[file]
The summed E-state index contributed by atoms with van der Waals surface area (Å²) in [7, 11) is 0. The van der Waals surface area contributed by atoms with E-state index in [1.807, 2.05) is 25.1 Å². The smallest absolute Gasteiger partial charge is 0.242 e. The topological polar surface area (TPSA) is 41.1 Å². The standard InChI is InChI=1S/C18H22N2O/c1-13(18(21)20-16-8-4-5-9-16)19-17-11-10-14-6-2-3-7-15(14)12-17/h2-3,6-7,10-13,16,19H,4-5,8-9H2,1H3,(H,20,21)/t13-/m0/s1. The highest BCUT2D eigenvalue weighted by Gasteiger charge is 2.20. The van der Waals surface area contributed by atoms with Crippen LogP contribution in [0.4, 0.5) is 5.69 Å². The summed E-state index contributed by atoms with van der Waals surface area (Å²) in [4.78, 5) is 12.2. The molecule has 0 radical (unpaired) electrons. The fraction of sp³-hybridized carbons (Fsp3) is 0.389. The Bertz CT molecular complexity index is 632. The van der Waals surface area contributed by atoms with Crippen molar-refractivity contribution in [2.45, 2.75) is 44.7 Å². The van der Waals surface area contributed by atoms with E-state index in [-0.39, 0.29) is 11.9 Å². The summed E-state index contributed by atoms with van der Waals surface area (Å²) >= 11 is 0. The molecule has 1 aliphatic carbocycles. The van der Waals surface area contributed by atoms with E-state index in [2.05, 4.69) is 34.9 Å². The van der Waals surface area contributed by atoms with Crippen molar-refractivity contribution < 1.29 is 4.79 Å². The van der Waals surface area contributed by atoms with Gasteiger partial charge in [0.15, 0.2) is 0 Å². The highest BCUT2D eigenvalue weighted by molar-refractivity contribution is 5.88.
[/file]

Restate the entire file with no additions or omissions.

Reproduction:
The summed E-state index contributed by atoms with van der Waals surface area (Å²) in [7, 11) is 0. The van der Waals surface area contributed by atoms with E-state index in [1.807, 2.05) is 25.1 Å². The smallest absolute Gasteiger partial charge is 0.242 e. The topological polar surface area (TPSA) is 41.1 Å². The standard InChI is InChI=1S/C18H22N2O/c1-13(18(21)20-16-8-4-5-9-16)19-17-11-10-14-6-2-3-7-15(14)12-17/h2-3,6-7,10-13,16,19H,4-5,8-9H2,1H3,(H,20,21)/t13-/m0/s1. The highest BCUT2D eigenvalue weighted by Gasteiger charge is 2.20. The van der Waals surface area contributed by atoms with Crippen LogP contribution in [0.4, 0.5) is 5.69 Å². The summed E-state index contributed by atoms with van der Waals surface area (Å²) in [4.78, 5) is 12.2. The molecule has 0 radical (unpaired) electrons. The fraction of sp³-hybridized carbons (Fsp3) is 0.389. The Bertz CT molecular complexity index is 632. The van der Waals surface area contributed by atoms with Crippen molar-refractivity contribution in [2.45, 2.75) is 44.7 Å². The van der Waals surface area contributed by atoms with E-state index in [-0.39, 0.29) is 11.9 Å². The summed E-state index contributed by atoms with van der Waals surface area (Å²) >= 11 is 0. The molecule has 1 aliphatic carbocycles. The van der Waals surface area contributed by atoms with E-state index in [2.05, 4.69) is 34.9 Å². The van der Waals surface area contributed by atoms with Crippen molar-refractivity contribution < 1.29 is 4.79 Å². The van der Waals surface area contributed by atoms with Gasteiger partial charge in [0.15, 0.2) is 0 Å². The highest BCUT2D eigenvalue weighted by molar-refractivity contribution is 5.88.